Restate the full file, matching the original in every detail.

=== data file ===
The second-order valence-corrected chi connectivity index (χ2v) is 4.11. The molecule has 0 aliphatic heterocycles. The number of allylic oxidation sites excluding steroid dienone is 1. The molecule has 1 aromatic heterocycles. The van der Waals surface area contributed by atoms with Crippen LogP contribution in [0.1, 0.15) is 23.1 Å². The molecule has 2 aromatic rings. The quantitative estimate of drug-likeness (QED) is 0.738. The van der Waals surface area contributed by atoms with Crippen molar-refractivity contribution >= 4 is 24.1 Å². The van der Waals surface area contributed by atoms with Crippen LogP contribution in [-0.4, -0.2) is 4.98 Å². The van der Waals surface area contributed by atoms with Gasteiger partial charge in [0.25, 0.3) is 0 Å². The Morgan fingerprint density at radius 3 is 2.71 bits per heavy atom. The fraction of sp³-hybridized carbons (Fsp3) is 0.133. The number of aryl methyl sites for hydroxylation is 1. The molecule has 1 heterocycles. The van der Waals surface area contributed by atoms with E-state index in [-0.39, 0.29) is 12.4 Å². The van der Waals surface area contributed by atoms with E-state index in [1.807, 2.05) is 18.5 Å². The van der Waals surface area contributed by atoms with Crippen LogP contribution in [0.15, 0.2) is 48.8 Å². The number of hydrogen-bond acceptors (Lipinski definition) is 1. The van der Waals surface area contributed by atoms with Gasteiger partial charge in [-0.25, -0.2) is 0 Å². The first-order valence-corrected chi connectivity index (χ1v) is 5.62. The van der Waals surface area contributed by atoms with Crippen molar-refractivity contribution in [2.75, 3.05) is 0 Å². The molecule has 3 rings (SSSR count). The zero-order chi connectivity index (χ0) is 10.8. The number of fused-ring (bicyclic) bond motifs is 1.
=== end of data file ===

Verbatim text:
The second-order valence-corrected chi connectivity index (χ2v) is 4.11. The molecule has 0 aliphatic heterocycles. The number of allylic oxidation sites excluding steroid dienone is 1. The molecule has 1 aromatic heterocycles. The van der Waals surface area contributed by atoms with Crippen LogP contribution in [0.1, 0.15) is 23.1 Å². The molecule has 2 aromatic rings. The quantitative estimate of drug-likeness (QED) is 0.738. The van der Waals surface area contributed by atoms with Crippen molar-refractivity contribution >= 4 is 24.1 Å². The van der Waals surface area contributed by atoms with Crippen LogP contribution in [-0.4, -0.2) is 4.98 Å². The van der Waals surface area contributed by atoms with Gasteiger partial charge in [0.25, 0.3) is 0 Å². The Morgan fingerprint density at radius 3 is 2.71 bits per heavy atom. The fraction of sp³-hybridized carbons (Fsp3) is 0.133. The number of aryl methyl sites for hydroxylation is 1. The molecule has 1 heterocycles. The van der Waals surface area contributed by atoms with E-state index in [-0.39, 0.29) is 12.4 Å². The van der Waals surface area contributed by atoms with E-state index in [1.807, 2.05) is 18.5 Å². The van der Waals surface area contributed by atoms with Crippen LogP contribution in [0.15, 0.2) is 48.8 Å². The number of hydrogen-bond acceptors (Lipinski definition) is 1. The van der Waals surface area contributed by atoms with Gasteiger partial charge in [-0.25, -0.2) is 0 Å². The first-order valence-corrected chi connectivity index (χ1v) is 5.62. The van der Waals surface area contributed by atoms with Crippen molar-refractivity contribution in [2.75, 3.05) is 0 Å². The molecule has 3 rings (SSSR count). The zero-order chi connectivity index (χ0) is 10.8. The number of fused-ring (bicyclic) bond motifs is 1.